By 2021, the Australian beef industry will be a very different creature than the one we have been used to for the last 40 years, suggests Dr Ross Ainsworth.
Beef Demand Increases, Producers Stand To Benefit
Carolyn Heneghan, FoodDive | March 28, 2016
Chicken may have overtaken beef in the past few decades as consumers took stock of health and economic concerns, but the beef industry is bouncing back. USDA data predicts that Americans will eat 54.3 pounds of red meat this year, a nearly half–pound increase over 2015. That's the first increase in red meat consumption in the U.S. since 2006.
South American Beef Exports to Rise In 2016 – Rabobank
Amy Forde, AgriLand | March 31, 2016
Exports of beef from South America are toincrease by 11% in 2016, according to the latest Rabobank Beef Quarterly. Currency values, improved access to importing countries and increased availability of beef, are all factors Rabobank has attributed to the rise. Angus Gidley–Baird, Senior Animal Protein Analyst at Rabobank said that Brazil, the largest Latin American beef producer, is expected to see reduced local consumption and gains in export access. This will lead to more exports, the Animal Protein Analyst said.
Global 'Currency War' Had a Big Impact On the World's Biggest Beef Exporters
Sean Cummins, AgriLand | March 31, 2016
Beef exports from Brazil and Australia – two of the top three beef producers in the world– recorded a mixed performance during 2015, according to the AHDB. The existence of a global currency war had an effect on export volumes of Brazilian beef, whichdropped by 12% last year, figures from the AHDB show. The fall in Brazilian beef exports coincided with a reduction in beef production, as Brazilian farmers reduced supplies to match falling demand.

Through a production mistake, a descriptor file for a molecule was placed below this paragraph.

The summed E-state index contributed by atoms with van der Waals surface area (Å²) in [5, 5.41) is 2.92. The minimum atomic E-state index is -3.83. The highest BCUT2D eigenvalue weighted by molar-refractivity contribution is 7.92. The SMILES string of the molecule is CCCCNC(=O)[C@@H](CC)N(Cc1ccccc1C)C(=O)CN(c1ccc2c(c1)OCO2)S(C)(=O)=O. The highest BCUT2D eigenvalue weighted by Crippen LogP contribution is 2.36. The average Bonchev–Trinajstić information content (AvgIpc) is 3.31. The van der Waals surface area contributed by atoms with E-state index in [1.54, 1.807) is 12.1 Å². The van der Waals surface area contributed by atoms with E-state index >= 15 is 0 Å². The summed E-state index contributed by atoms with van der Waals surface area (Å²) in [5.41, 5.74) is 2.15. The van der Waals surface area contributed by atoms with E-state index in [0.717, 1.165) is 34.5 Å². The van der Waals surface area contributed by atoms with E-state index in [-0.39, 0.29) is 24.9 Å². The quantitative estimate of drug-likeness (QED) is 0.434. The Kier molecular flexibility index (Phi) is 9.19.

Farmers and Producers Not Ready for Big Antibiotic Changes in 2016
Maryn McKenna, The Plate | January 21, 2016
The most significant changes in U.S. food–animal production in decades are coming by the end of this year, and farmers and producers aren't prepared. That's the warning of the nonpartisan Farm Foundation, based in Oak Brook, Ill., in a report called Stewardship of Antimicrobial Drug Use in Food–Producing Animals, released Wednesday morning. The changes will make giving animals low doses of antibiotics to promote growth illegal, and new federal rules will require large–animal veterinarians to start approving antibiotic use. And a shortage of these veterinarians may make implementing the new changes even more challenging, Farm Foundation says.
Better Grassland Care Needed to Satisfy Meat Demand
Sci Dev Net | March 29, 2016
Overgrazing and poor soil management are depriving grasslands of essential nutrients such as phosphorus, a study warns. As the demand for meat and dairy grows in developing countries, grasslands need better management to produce enough animal feed such as fresh grass and hay, the researchers found. The study focuses on phosphorus, a soil nutrient that, along with nitrogen and potassium, is essential for grass growth. The researchers estimate that the amount of phosphorus added to the soil would need to rise fourfold by 2050 — for example by applying fertilisers — to grow sufficient grass on existing grassland.